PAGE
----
Education & Training
Festo BionicOpter creates buzz at Beakerhead
September 22, 2015 by Manufacturing AUTOMATION
Sept. 22, 2015 – Festo demonstrated how nature provides inspiration to kick-start innovation and creates the automation technology of the future at this year’s Beakerhead, which partnered with the University of Calgary and the Schulich School of Engineering. Presentations of Festo’s Bionic Learning Network and the BionicOpter took place from September 16 – 20 at the University of Calgary, during Beakernight and various school programs as well as at the Calgary Zoo.
Beakerhead is a citywide, interactive movement that brings together the arts and engineering sectors to build and exhibit works of art and science during an annual weeklong happening each fall.
Photos © Festo
As a global manufacturer of pneumatic and electric automation technology, Festo says its core business is to “shape the production and working environments of the future by offering its customers innovative solutions for the production systems of tomorrow and beyond.”
The Bionic Learning Network is a network linking Festo to well-known universities, institutes and development companies. Its objective is to transfer biological principles to industrial automation technology and to provide innovative solutions for industrial applications through biomimicry.
“As technological leader and a learning company, the objectives of the Bionic Learning Network go well beyond developing new technologies; to motivate, inspire and enthuse and to kick-start innovation,” said Thomas Lichtenberger, general manager of Festo. “With our bionic projects, we demonstrate the solution expertise of Festo in a way that will inspire young people to take an interest in technology and help us to discover new talent.”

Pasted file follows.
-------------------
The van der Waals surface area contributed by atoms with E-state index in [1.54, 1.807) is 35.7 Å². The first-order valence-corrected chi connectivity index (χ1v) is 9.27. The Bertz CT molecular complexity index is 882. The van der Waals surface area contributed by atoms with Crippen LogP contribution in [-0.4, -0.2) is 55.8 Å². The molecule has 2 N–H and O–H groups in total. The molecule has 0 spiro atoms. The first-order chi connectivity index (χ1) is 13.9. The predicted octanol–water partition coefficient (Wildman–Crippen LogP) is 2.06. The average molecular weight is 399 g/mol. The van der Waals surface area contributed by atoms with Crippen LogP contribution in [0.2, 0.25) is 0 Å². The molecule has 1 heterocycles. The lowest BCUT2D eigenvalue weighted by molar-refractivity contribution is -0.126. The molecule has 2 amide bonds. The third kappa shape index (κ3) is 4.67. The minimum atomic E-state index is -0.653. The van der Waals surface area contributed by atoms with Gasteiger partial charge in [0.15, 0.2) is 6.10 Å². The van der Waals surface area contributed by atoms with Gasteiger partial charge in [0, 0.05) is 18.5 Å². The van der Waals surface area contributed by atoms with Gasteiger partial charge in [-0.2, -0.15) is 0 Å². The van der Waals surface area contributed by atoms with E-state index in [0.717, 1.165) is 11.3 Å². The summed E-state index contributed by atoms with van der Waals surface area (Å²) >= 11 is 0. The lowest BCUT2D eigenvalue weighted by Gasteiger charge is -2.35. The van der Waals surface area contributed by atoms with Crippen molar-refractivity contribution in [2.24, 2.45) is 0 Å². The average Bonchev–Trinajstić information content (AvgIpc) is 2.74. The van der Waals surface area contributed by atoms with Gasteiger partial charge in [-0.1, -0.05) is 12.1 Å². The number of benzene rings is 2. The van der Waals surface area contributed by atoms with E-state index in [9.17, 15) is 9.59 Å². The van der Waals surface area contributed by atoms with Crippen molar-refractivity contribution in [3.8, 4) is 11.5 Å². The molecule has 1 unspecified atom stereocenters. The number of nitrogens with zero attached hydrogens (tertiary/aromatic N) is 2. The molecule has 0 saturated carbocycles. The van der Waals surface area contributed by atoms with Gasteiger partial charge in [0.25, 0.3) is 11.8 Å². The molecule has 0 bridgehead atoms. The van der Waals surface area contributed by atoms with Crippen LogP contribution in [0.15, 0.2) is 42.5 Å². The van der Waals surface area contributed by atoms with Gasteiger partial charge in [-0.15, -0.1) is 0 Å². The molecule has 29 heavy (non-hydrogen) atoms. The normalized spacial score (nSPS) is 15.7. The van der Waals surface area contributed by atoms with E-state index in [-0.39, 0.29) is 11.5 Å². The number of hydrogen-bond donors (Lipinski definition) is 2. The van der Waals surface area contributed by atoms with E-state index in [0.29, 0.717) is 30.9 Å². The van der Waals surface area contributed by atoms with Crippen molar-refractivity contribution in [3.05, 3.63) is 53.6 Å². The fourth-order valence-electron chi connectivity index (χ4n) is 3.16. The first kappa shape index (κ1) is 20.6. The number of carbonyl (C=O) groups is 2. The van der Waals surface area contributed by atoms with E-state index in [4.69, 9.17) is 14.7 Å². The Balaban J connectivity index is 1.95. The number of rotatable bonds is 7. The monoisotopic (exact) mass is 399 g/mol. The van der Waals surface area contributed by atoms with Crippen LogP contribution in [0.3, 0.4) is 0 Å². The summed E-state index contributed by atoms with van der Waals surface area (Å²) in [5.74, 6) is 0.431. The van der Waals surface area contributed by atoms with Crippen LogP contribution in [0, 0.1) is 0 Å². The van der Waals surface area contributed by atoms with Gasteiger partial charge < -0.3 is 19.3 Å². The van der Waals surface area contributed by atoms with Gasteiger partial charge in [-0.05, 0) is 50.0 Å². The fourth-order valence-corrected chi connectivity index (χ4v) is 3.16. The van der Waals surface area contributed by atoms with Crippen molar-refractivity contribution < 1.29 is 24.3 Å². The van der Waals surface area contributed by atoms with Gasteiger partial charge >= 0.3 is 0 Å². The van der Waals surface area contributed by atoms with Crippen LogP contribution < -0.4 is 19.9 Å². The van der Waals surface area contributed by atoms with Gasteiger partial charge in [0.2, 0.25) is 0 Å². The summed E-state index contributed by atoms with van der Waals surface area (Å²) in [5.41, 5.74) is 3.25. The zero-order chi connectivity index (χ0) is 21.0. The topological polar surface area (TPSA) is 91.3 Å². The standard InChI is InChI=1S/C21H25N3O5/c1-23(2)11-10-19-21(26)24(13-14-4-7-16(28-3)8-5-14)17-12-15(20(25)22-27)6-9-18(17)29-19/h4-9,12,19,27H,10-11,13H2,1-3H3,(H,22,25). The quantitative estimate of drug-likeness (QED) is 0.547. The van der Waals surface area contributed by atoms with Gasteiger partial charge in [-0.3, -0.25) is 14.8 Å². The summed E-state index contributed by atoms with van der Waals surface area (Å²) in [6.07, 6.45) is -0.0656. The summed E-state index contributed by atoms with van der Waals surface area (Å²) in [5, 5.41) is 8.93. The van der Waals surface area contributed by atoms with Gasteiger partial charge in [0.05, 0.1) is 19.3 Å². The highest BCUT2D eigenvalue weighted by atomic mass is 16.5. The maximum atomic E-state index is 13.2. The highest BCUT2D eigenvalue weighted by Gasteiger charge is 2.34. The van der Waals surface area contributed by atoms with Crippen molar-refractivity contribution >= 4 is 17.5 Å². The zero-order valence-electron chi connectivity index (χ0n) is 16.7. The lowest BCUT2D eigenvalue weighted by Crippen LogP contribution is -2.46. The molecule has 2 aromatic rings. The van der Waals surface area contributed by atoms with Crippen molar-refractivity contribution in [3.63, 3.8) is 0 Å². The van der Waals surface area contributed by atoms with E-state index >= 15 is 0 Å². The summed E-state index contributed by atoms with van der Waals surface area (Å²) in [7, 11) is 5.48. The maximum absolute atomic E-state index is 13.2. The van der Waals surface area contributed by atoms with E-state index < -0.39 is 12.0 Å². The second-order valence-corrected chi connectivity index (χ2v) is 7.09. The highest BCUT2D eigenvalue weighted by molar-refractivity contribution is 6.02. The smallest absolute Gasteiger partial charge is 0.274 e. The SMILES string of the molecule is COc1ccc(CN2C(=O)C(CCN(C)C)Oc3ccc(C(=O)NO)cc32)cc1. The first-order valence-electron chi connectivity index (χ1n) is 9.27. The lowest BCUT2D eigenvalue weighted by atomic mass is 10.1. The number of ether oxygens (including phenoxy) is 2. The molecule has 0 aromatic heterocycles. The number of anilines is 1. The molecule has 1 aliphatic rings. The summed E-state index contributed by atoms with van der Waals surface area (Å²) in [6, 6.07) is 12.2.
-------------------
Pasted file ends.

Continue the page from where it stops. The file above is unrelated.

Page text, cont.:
The BionicOpter’s natural model, the dragonfly, is able to manoeuver in all directions, glide without beating its wings and hover in the air. Its ability to move its two pairs of wings independently enables it to slow down and turn abruptly, to accelerate swiftly and even to fly backwards. With the BionicOpter, Festo says it has applied these highly complex characteristics to an ultra-lightweight flying object at a technical level. For the first time, there is a model that can master the flight conditions of a helicopter, plane and glider combined. This bionic integrates several functions into small spaces, reliability through condition monitoring and real-time communication and thus provides inspiration for Festo’s integrated automation concept.